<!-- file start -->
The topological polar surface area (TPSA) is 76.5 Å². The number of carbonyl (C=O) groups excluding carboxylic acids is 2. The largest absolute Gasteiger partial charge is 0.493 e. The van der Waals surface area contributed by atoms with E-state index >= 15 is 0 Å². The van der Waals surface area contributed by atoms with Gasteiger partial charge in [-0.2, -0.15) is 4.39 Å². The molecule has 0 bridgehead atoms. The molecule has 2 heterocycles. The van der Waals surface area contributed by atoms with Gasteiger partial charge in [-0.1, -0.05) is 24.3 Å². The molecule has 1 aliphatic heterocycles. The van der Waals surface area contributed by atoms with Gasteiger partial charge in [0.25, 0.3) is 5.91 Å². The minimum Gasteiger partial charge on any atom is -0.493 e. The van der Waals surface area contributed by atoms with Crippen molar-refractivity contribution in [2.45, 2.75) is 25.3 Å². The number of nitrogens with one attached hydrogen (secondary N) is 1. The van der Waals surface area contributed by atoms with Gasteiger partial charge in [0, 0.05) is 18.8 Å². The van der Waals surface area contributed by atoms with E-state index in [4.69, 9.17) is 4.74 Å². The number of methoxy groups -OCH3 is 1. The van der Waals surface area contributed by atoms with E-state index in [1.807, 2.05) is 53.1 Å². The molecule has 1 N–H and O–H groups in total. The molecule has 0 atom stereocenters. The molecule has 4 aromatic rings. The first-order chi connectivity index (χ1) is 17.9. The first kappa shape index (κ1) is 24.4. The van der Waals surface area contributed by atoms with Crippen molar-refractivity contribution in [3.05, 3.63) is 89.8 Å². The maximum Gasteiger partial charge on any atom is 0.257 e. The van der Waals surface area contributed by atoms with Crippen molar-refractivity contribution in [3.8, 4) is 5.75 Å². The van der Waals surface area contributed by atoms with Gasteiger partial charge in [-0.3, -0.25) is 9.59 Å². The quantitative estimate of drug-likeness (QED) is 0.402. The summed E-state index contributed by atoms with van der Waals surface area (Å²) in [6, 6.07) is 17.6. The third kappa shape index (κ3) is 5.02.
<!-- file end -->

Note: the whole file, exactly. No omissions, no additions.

The topological polar surface area (TPSA) is 76.5 Å². The number of carbonyl (C=O) groups excluding carboxylic acids is 2. The largest absolute Gasteiger partial charge is 0.493 e. The van der Waals surface area contributed by atoms with E-state index >= 15 is 0 Å². The van der Waals surface area contributed by atoms with Gasteiger partial charge in [-0.2, -0.15) is 4.39 Å². The molecule has 0 bridgehead atoms. The molecule has 2 heterocycles. The van der Waals surface area contributed by atoms with Gasteiger partial charge in [-0.1, -0.05) is 24.3 Å². The molecule has 1 aliphatic heterocycles. The van der Waals surface area contributed by atoms with Gasteiger partial charge in [0.25, 0.3) is 5.91 Å². The minimum Gasteiger partial charge on any atom is -0.493 e. The van der Waals surface area contributed by atoms with Crippen molar-refractivity contribution in [2.45, 2.75) is 25.3 Å². The number of nitrogens with one attached hydrogen (secondary N) is 1. The van der Waals surface area contributed by atoms with Gasteiger partial charge in [0, 0.05) is 18.8 Å². The van der Waals surface area contributed by atoms with E-state index in [4.69, 9.17) is 4.74 Å². The number of methoxy groups -OCH3 is 1. The van der Waals surface area contributed by atoms with E-state index in [1.807, 2.05) is 53.1 Å². The molecule has 1 N–H and O–H groups in total. The molecule has 0 atom stereocenters. The molecule has 4 aromatic rings. The first-order chi connectivity index (χ1) is 17.9. The first kappa shape index (κ1) is 24.4. The van der Waals surface area contributed by atoms with Crippen molar-refractivity contribution in [3.05, 3.63) is 89.8 Å². The maximum Gasteiger partial charge on any atom is 0.257 e. The van der Waals surface area contributed by atoms with Crippen molar-refractivity contribution in [3.8, 4) is 5.75 Å². The van der Waals surface area contributed by atoms with Gasteiger partial charge in [-0.3, -0.25) is 9.59 Å². The quantitative estimate of drug-likeness (QED) is 0.402. The summed E-state index contributed by atoms with van der Waals surface area (Å²) in [6, 6.07) is 17.6. The third kappa shape index (κ3) is 5.02.